Norway has been an active partner in the F-35 programme, with 18 Norwegian companies serving as Tier 1 suppliers. Subsequently, Norway decided to procure 52 F-35s to replace its ageing fleet of F-16s.The Kongsberg Group will provide the Norwegian Armed Forces with missiles for the country’s F-35 fighter jets. The contract involves Joint Strike Missiles (JSM), is worth NOK 4 billion (nearly $500 million), and is one of the largest arms acquisitions for the country’s Armed Forces, the news outlet E24 reported.“With this contract, we ensure a crucial capacity for our new fighter jets,” Norway’s newly-appointed Defence Minister Odd Roger Enoksen of the Centre Party said in a statement.The first missiles will be delivered in 2023, with the full contract expected to take several more years.
“The Joint Strike Missile can now help meet the complex and operational needs of the Norwegian Air Force by providing increased capability to the F-35 to defend important national interests,” Executive Vice President of Kongsberg Defence & Aerospace Eirik Lie said in a press release.
According to the Kongsberg boss, the development of the missile has been ongoing since 2008, and production will now be stepped up sharply.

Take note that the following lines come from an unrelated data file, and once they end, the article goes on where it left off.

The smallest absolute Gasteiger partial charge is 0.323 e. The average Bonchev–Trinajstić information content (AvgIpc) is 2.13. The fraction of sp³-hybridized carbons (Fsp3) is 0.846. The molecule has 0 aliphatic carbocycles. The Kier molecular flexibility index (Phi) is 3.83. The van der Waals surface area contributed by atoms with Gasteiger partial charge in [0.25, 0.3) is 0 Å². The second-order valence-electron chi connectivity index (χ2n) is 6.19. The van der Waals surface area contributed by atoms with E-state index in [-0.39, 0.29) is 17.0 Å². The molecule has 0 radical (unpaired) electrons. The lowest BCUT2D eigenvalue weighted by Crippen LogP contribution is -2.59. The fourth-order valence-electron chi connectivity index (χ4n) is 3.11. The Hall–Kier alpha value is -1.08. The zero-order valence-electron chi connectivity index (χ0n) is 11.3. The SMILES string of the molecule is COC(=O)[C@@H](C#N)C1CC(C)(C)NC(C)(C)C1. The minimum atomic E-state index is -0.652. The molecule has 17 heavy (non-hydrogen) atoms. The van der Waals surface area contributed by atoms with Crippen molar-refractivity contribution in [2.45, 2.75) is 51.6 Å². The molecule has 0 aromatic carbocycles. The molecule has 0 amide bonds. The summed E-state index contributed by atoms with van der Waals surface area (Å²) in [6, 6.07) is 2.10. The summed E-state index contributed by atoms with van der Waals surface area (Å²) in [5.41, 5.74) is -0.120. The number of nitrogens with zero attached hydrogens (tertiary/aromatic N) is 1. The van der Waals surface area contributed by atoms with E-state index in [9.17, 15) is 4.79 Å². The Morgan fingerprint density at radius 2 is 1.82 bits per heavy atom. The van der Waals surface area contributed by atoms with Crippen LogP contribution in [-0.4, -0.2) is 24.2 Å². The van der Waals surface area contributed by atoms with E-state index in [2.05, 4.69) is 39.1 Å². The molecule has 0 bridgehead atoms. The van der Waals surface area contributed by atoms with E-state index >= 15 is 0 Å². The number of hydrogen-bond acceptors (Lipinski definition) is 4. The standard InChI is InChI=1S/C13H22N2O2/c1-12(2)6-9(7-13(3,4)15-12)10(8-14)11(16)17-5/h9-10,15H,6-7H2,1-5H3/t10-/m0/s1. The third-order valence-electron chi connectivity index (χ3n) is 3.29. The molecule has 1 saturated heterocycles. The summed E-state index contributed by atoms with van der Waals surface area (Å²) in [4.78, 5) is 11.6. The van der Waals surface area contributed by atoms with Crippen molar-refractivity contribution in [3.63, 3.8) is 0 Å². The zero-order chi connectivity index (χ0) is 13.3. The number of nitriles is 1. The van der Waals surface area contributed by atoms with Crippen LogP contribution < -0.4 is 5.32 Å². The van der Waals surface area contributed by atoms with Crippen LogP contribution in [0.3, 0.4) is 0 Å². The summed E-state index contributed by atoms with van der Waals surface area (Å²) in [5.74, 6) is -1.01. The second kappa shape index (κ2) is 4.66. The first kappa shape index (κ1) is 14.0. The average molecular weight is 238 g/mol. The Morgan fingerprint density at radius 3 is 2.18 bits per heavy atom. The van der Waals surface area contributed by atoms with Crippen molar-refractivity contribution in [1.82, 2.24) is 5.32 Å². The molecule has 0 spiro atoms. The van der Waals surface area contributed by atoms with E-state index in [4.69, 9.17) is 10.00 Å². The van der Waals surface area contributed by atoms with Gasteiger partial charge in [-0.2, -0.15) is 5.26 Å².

Enoksen emphasised that the government is aware of the fact large material investments in the Armed Forces create jobs in Norway.“Today’s missile contract shows that we have a competitive defence industry,” he said.“Coupled with growing international interest, this delivery will help to increase employment and strengthen the business for Kongsberg and our many subcontractors in the years to come,” Lie concurred.Dating back to 1814, Kongsberg Group is an international technology group that supplies high-technology systems and solutions in the merchant marine, defence, aerospace, offshore oil and gas industries, as well as renewable and utilities industries. Headquartered in the city of Kongsberg, it has nearly 7,000 employees in over 20 countries. It is majority-owned by the Norwegian government.
Norway has been an active partner in the development, production and support of the global F-35 fleet. Since the programme’s inception, 18 Norwegian companies have served as Tier 1 F-35 suppliers. Consequently, Norway decided to procure 52 F-35s to replace its ageing fleet of F-16s.The Royal Norwegian Air Force operates F-35A variant aircraft that include a drag chute to assist with landing in icy and slick conditions and to reduce landing distance on short airfields. Norway’s F-35 fleet operates from Ørland Air Base.In 2020, the Royal Norwegian Air Force conducted its first international deployment with the F-35 during NATO Air Policing missions in Iceland.
source : sputniknews.com